Has a Military Coup Already Taken Place in Egypt?
An interpretation of the events in Egypt.
That’s the interpretation I’d put on this article at AlJazeera.net by Paul Amar, a professor of Global & International Studies at the University of California, Santa Barbara. In the article he describes the various different moving parts in Egypt including bands of thugs paid by the government (baltagiya), the police (actually the Central Security Services, Amn al-Markazi), the military, the intelligence service, and the Egyptian internationalists like Muhammad ElBaradei.
Dr. Amar’s interpretation of the events of the last week or so is terse:
The nationalistic Armed Forces want to restore their honour and they are disgusted by police corruption and baltagiya brutality. And it seems that the military, now as “national capitalists”, have seen themselves as the blood rivals of the neoliberal “crony capitalists” associated with Hosni Mubarak’s son Gamal who have privatised anything they can get their hands on and sold the country’s assets off to China, the US, and Persian Gulf capital.
Thus we can see why in the first stage of this revolution, on Friday January 28, we saw a very quick “coup” of the military against the police and Central Security, and disappearance of Gamal Mubarak (the son) and of the detested Interior Minister, Habib el-Adly. However, the military is also split by some internal contradictions. Within the Armed Forces there are two elite sub-branches, the Presidential Guard and the Air Force. These remained closer to Mubarak while the broader military turned against him.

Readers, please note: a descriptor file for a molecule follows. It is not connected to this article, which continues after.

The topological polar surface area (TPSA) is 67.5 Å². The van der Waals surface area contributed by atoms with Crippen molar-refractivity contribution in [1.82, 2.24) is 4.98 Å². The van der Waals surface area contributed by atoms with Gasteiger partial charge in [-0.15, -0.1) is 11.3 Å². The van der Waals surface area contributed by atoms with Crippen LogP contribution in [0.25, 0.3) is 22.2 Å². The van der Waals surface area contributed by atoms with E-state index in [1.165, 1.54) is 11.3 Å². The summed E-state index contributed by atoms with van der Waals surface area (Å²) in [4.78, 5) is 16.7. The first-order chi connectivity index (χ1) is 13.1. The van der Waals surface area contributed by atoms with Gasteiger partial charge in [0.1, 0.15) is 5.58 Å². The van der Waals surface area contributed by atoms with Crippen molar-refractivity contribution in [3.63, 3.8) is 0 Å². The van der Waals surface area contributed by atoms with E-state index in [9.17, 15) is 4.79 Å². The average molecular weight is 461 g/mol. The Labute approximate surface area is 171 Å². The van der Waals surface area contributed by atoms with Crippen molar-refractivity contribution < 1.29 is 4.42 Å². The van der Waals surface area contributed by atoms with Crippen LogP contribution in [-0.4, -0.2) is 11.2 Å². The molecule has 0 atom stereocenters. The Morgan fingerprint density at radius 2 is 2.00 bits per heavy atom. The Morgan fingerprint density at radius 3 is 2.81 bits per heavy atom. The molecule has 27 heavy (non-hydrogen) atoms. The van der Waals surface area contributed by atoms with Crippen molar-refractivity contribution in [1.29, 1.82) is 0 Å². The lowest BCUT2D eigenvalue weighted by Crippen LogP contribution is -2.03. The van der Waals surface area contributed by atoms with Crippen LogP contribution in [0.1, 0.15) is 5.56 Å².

This explains why you can had the contradictory display of the General Chief of the Armed Forces, Muhammad Tantawi, wading in among the protesters to show support on January 30, while at the same time, the chief of the Air Force was named Mubarak’s new Prime Minister and sent planes to strafe the same protesters. This also explains why the Presidential Guard protected the Radio/Television Building and fought against protesters on January 28 rather than siding with them.
It also explains the rather sudden rise to prominence of Vice President Omar Soleiman, formerly the head of the Intelligence Services (al-mukhabarat), a branch of the military.
If this interpretation is correct, then we see four distinct factions involved in the events in Egypt: Mubarak and his crony capitalist followers, the military and national capitalists who seem to have the upper hand at this point, the Islamists, and the Egyptian people, many of them young and unemployed, who have taken to the streets looking for a better life and more freedom.